Tuesday, October 1, 2013

Does God Love Everyone?

Reply to Fred Phelps
Fred Phelps
 Pastor Fred Phelps of Westboro Baptist Church in Topeka, Kansas has won international notoriety because of his aggressive campaign against homosexuals. He and other members of his church often picket military funerals with protest signs that read "God hates fags," his point being that America is under the judgment of God because of its growing toleration of homosexuality, and that God's judgment is seen in the war casualties in Iraq and Afghanistan. One outrage family sued Mr. Phelps, the case went all the way to the U.S. Supreme Court, and the Court ruled in favor of Mr. Phelps, treating it as a free speech issue.

    Virtually all of Mr. Phelps' program is built around the proposition that "God hates fags." Mr. Phelps has posted on his website a 94 page document entitled "'God Loves Everyone' the Greatest Lie Ever Told." In it he insists that the Bible never says that "God loves everyone," and he cites as proof 701 passages "proving God's hate and wrath for most of mankind." One might suppose that John 3:16 states the love of God for mankind in general, but Mr. Phelps denies that it means any such thing. He points out that John 3:18,19 speaks of certain individuals as "condemned," and to his mind this is proof that God "hates" them. According to Mr. Phelps' interpretation, the word "world" ("For God so loved the world . . .") simply means "Gentiles as well as Jews," and not necessarily every single human being.
    Mr. Phelps considers himself to be a Calvinist, a Primitive or "Old School" Baptist, and one detects a note of Hyper-Calvinism in his reasoning. Many Calvinist theologians have, in fact, argued that God has no desire to save the non-elect, and have interpreted John 3:16 much the same way as Mr. Phelps does. Significantly, though, Calvin himself did not interpret it this way. The verse, he says, clearly tells us that "Christ brought life because the heavenly Father does not wish the human race that He loves to perish" (Comm. ad loc.).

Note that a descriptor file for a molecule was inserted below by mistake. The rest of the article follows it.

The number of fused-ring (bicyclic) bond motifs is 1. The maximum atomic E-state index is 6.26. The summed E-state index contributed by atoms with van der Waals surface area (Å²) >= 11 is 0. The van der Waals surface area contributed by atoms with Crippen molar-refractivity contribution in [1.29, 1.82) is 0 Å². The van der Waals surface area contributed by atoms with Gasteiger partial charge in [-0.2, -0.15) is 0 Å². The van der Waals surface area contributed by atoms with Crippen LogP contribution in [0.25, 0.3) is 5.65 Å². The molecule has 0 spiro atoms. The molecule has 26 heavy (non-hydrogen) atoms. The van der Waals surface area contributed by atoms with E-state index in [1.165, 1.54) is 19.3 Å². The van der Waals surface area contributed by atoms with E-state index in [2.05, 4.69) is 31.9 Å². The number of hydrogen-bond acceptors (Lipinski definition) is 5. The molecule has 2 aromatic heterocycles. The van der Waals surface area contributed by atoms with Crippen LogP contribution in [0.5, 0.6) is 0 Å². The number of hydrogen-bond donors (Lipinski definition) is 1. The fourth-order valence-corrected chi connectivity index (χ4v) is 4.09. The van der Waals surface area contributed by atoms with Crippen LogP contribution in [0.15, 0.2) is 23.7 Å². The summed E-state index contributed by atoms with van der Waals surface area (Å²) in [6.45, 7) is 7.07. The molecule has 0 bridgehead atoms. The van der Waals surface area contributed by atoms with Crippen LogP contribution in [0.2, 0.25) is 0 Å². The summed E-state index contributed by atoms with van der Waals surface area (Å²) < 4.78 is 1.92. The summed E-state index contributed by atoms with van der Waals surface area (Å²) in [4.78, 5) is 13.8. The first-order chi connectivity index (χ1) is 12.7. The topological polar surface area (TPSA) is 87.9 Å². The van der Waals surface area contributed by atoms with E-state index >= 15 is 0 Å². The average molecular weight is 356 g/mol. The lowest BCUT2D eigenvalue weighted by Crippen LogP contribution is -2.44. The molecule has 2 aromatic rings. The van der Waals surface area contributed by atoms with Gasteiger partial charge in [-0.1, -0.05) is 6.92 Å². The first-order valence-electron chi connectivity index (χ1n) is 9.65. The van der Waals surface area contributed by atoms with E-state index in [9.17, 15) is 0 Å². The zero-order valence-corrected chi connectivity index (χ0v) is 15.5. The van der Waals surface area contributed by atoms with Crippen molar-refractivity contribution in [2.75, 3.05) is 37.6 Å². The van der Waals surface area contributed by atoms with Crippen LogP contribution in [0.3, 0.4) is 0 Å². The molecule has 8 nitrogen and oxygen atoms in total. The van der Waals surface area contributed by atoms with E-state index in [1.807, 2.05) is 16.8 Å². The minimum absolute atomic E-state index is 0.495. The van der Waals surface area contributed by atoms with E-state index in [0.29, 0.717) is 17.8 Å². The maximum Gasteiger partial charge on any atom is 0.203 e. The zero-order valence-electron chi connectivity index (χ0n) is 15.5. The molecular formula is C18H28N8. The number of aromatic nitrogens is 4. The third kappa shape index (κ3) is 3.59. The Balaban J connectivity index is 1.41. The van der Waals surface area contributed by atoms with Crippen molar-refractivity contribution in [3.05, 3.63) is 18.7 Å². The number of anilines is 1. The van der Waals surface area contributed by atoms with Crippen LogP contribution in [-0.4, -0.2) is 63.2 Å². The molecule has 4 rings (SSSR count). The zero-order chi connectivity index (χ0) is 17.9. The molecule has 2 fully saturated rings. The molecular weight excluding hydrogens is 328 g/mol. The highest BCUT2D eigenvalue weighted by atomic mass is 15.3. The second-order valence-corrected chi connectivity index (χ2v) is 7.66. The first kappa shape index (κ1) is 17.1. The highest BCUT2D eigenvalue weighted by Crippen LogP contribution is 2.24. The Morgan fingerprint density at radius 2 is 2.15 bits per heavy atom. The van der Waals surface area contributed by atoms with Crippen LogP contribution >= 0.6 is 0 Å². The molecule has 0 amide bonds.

But what does the Bible itself actually say about the matter? It must be noted at the outset that God certainly does hate sin and punishes sinners. It is sometimes stated that "God hates the sin but hates the sinner," but even this is not quite true. Sin does not exist by itself, in abstraction from the human being who commits it. Ultimately sin is the act of human will, and it is the person that God holds accountable for his actions. And so we have a passage such as this one:
     "For You are not a God who takes pleasure in wickedness,
        Nor shall evil dwell with You.
        The boastful shall not stand in Your sight;
        You hate all workers of iniquity.
        You shall destroy those who speak falsehood;
        The Lord abhors the bloodthirsty and deceitful man."
                        Psalm 5:4-6; NKJV
Here it will be noted that sin is contrary to God's very being ("nor shall evil dwell with You" – v. 4). Moreover God holds sinners accountable for their actions: He "hates" them, "destroys" them, and "abhors" them. On this point Mr. Phelps is surely right.
    But does this mean that God simply "hates" the non-elect? That He feels no compassion for them at all? First of all, even the staunchest of Calvinists will admit that there is at least a general love which God has for all mankind. They would cite such passages as Psalm 36:6,7:
        " . . . O Lord, You preserve man and beast.
         How precious is Your lovingkindness, O God!
         therefore the children of men put their trust under
            The shadow of Your wings."    
Or Psalm 145:8,9:
        "The Lord is gracious and full of compassion,
         Slow to anger and great in mercy.
         The Lord is good to all,
         And His tender mercies are over all His works."
And then there is Acts 14:16,17, where the apostle Paul tells a crowd at Lystra that God
        "in bygone generations allowed all nations to walk in their own
        ways. Nevertheless He did not leave Himself without witness,
         in that He did good, gave us rain from heaven and fruitful seasons,
         filling our hearts with food and gladness."
The very care that God exercises over all His creation through His providence is evidence of the love that He has for even the least of His creatures.


Next: What is love?

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